Definitions

from The American Heritage® Dictionary of the English Language, 5th Edition.

  • adjective Thin or emaciated: synonym: lean.
  • adjective Bleak or desolate.

from The Century Dictionary.

  • Shrunken, as with fasting or suffering; emaciated; lean; thin; haggard.
  • Characterized by or producing emaciation; famishing; attenuating: as, gaunt poverty.
  • To make lean.
  • See gant.
  • noun The great crested grebe or cargoose, Podiceps cristatus.

from the GNU version of the Collaborative International Dictionary of English.

  • adjective Attenuated, as with fasting or suffering; lean; meager; pinched and grim.

from Wiktionary, Creative Commons Attribution/Share-Alike License.

  • adjective lean, angular, and bony
  • adjective haggard, drawn, and emaciated
  • adjective bleak, barren, and desolate

from WordNet 3.0 Copyright 2006 by Princeton University. All rights reserved.

  • adjective very thin especially from disease or hunger or cold

Etymologies

from The American Heritage® Dictionary of the English Language, 4th Edition

[Middle English, perhaps from Old French gant, possibly of Scandinavian origin.]

from Wiktionary, Creative Commons Attribution/Share-Alike License

From Middle English gawnt, gawnte ("lean, slender"), probably from a Scandinavian source, related to Old Norse gandr ("magic staff, stick"), from Proto-Germanic *gandaz (“stick, staff”), from Proto-Indo-European *gʷʰen- (“to beat, hit, drive”). Cognate with Icelandic gandur ("magic staff"), Norwegian gand ("tall pointed stick; tall, thin man"), Danish gand, gan, Norwegian gana ("cut-off tree limbs"), Bavarian Gunten ("a kind of wedge or peg"). Related also to Old English gūþ ("battle"), Latin dēfendō ("ward off, defend"). Compare also Swedish dialectal gank ("a lean, emaciated horse").

Examples

  • Our young-old faces, chiseled and gaunt from the fever and the heat and the sleepless nights, now stare back at us, lost and damned strangers, frozen in yellowing snapshots packed away in cardboard boxes with our medals and our ribbons.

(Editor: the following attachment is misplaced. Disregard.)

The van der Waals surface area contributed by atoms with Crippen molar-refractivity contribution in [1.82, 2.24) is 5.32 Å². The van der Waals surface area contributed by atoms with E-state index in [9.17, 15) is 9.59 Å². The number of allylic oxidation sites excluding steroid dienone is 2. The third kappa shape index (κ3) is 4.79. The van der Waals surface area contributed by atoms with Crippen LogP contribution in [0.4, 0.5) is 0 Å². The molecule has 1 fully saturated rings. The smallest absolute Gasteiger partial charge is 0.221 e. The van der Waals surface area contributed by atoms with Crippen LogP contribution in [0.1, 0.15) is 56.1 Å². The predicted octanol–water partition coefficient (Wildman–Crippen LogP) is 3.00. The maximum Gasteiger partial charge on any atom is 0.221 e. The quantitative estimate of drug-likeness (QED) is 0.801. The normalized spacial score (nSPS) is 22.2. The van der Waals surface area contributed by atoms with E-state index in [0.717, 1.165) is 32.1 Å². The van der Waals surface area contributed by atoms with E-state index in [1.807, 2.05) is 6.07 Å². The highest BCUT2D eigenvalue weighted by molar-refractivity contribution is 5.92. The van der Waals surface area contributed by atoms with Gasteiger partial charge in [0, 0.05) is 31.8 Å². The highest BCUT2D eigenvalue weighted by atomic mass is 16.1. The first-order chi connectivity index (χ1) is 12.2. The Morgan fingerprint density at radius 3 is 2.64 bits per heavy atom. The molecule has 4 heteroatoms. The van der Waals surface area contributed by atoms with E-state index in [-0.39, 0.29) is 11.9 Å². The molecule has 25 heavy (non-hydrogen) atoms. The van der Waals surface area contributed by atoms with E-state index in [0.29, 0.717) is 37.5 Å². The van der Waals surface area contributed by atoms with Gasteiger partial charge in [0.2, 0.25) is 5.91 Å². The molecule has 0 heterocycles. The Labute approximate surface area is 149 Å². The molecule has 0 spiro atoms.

Balloon Juice » 2002 » February

  • Balding, gray-haired, just five feet eight in his stocking feet, he had what one journalist called the gaunt demeanor of a church elder.

    In the Shadow of the Oval Office

  • Balding, gray-haired, just five feet eight in his stocking feet, he had what one journalist called the gaunt demeanor of a church elder.

    In the Shadow of the Oval Office

  • Balding, gray-haired, just five feet eight in his stocking feet, he had what one journalist called the gaunt demeanor of a church elder.

    In the Shadow of the Oval Office

  • Balding, gray-haired, just five feet eight in his stocking feet, he had what one journalist called the gaunt demeanor of a church elder.

    In the Shadow of the Oval Office

  • Morgan recalled the gaunt anxiety of Mrs. Conboy's eyes, hollow of every emotion, as they seemed, but unrest and straining fear.

    Trail's End

  • For the rest, I recall a gaunt Baptist in wood, said to be by Donatello, on one of the altars to the left of the choir; and the bronze Baptist in the Baptistery, less realistic, by Sansovino; the pretty figures of

    A Wanderer in Venice

  • The preacher at the Cross that day was a Black Friar -- a tall spare man, whom some might call gaunt and ungainly; a man of quick intelligence and radiant eyes, of earnest gesture and burning words.

    For the Master's Sake A Story of the Days of Queen Mary

  • The suspect driving the vehicle was described as a gaunt, white male, with salt and pepper colored hair, approximately 50 years of age and had a deep pock mark scar on his left cheek.

    Carthage Press Homepage RSS

  • He looked "gaunt," Paola said, unshaven and much thinner than the Maziar she knows.

    Waiting for Maziar

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